• Charanga-vallenata – fusion of charanga, vallenata, and salsa
  • Charikawi – music accompanying of the dance of the same name of the Garifuna people
  • Charleston (dance)
  • Chastushka – humorous and fast-paced Russian and Ukrainian folk music
  • Chầu văn – a downtempo, trance-inducing style of Vietnamese folk music


  • Chèo – a style of musical theater performed by Vietnamese peasants
  • Chicano rockrock music (often either a form of rock and roll or a style of Latin rock) performed by Mexican-Americans. May or not be considered a form of rock en español, depending on whether the lyrics are sung in English or in Spanish.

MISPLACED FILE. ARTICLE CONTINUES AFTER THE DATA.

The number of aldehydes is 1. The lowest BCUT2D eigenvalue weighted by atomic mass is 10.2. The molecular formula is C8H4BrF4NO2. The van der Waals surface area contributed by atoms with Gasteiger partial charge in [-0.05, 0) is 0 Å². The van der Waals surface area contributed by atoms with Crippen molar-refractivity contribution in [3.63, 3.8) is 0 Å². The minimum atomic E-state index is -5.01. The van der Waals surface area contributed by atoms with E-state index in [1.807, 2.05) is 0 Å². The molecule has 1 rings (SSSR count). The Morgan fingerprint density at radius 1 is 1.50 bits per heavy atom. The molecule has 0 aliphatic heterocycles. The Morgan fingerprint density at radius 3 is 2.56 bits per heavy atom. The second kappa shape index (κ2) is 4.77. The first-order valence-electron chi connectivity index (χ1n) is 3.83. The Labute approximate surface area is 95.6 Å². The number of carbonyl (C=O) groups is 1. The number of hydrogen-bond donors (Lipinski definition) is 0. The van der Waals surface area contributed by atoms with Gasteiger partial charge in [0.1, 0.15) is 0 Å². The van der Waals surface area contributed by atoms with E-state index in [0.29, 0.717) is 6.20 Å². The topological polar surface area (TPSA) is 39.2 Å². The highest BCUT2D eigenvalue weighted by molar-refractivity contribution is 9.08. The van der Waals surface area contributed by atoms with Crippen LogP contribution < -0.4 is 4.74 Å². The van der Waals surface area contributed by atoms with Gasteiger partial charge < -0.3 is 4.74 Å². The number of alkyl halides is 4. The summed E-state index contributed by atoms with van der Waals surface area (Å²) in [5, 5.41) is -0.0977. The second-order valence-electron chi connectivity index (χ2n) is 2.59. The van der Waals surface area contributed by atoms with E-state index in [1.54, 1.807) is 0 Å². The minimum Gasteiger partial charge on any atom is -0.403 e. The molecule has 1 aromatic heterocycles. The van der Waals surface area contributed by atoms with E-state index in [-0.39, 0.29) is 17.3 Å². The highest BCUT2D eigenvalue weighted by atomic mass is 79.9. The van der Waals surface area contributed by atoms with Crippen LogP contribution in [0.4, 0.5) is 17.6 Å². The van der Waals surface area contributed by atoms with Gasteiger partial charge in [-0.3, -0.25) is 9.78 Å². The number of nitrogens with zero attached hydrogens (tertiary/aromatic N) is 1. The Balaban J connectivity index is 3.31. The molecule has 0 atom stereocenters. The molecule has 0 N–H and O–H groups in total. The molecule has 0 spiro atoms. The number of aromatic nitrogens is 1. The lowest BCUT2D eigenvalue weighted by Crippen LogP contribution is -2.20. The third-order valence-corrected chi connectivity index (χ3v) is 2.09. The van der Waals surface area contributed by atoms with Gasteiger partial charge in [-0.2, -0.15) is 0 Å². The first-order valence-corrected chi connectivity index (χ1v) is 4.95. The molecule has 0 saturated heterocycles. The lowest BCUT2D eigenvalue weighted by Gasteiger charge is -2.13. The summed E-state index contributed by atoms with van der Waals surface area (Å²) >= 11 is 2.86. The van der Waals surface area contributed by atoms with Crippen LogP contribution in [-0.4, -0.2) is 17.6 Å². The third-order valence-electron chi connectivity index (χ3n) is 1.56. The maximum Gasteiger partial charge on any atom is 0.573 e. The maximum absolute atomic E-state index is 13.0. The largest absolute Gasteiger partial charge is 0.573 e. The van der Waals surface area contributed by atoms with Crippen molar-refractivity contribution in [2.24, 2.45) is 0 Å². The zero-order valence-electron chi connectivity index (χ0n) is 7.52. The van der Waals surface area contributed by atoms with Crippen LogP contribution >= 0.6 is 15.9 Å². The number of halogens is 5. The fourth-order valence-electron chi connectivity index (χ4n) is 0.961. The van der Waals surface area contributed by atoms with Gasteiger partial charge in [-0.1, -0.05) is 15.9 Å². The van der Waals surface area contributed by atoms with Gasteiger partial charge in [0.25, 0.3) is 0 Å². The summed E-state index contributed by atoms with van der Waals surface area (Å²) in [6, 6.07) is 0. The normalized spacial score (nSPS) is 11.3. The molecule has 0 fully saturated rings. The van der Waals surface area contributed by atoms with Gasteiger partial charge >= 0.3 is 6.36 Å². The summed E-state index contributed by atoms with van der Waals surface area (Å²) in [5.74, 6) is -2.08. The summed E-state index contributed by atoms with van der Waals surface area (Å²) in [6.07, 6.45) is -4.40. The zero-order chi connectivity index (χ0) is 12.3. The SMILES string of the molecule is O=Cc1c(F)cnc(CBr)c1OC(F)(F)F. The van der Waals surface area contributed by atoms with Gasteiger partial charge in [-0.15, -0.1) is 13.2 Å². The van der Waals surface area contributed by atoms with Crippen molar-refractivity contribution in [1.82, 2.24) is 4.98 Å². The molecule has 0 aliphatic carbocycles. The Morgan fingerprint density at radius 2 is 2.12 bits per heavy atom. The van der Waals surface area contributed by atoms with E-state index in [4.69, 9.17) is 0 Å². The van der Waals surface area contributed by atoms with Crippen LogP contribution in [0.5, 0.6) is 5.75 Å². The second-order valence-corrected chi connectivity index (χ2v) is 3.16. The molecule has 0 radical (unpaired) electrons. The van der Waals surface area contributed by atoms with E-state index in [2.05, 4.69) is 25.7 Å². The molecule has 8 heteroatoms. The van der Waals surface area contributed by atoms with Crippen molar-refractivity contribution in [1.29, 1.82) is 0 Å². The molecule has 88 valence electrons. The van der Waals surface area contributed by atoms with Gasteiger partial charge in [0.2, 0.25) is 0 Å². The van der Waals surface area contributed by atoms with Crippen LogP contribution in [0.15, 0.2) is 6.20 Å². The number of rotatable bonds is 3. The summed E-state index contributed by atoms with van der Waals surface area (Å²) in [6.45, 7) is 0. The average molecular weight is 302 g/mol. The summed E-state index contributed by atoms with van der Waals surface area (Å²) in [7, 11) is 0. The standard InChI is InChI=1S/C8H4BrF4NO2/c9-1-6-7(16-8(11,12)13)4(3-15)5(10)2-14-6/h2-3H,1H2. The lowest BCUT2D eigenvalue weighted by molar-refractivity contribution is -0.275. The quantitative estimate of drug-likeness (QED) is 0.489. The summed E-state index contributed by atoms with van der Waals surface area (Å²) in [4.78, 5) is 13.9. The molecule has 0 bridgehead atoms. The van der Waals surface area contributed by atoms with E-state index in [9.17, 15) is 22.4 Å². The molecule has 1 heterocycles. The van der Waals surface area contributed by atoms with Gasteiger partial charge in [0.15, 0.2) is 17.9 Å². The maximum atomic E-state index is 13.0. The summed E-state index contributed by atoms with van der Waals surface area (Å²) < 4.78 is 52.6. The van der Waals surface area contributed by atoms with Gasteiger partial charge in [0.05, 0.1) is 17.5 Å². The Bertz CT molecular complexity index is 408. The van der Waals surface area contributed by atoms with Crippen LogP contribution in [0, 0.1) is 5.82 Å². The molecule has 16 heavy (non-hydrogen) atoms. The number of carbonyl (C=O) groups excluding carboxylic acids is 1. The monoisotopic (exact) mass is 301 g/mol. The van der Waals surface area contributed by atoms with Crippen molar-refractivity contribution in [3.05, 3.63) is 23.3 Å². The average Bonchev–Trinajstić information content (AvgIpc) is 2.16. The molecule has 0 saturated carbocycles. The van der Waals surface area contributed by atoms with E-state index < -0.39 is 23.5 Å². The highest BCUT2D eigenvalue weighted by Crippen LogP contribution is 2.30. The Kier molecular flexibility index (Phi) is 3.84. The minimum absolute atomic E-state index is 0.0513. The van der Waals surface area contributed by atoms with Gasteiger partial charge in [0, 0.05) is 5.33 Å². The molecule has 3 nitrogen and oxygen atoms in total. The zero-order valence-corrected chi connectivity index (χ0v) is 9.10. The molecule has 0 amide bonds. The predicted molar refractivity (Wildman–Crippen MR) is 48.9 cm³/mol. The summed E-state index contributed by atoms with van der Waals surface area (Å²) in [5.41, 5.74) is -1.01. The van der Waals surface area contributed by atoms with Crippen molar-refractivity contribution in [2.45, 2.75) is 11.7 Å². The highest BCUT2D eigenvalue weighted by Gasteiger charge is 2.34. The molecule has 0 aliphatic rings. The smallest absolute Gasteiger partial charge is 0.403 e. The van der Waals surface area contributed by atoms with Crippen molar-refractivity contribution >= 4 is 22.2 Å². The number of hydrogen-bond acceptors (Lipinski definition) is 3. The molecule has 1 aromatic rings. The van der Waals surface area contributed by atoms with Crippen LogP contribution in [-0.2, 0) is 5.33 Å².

• Children's music – any music (mostly folk music) marketed towards children.
  • Chicago bluesblues performed by Chicago inhabitants; considered the first form of electric blues.
  • Chicago househouse music performed by Chicago inhabitants; considered the first form of house music.
  • Chicago soul – soul music performed by Chicago inhabitants
  • Chicken scratch – fusion of Native American, White American, Mexican, and European styles, performed by the Native American Tohono O'odham people
  • Chill-out music – any music with a slow tempo designed to calm people after raves; originally a synonymous term for ambient house.
  • Chillwave – indie pop style known for its looped synths and calming effects
  • Chinese music – any music performed by Chinese people
  • Chinese rock – rock music performed by Chinese people, often fused with traditional styles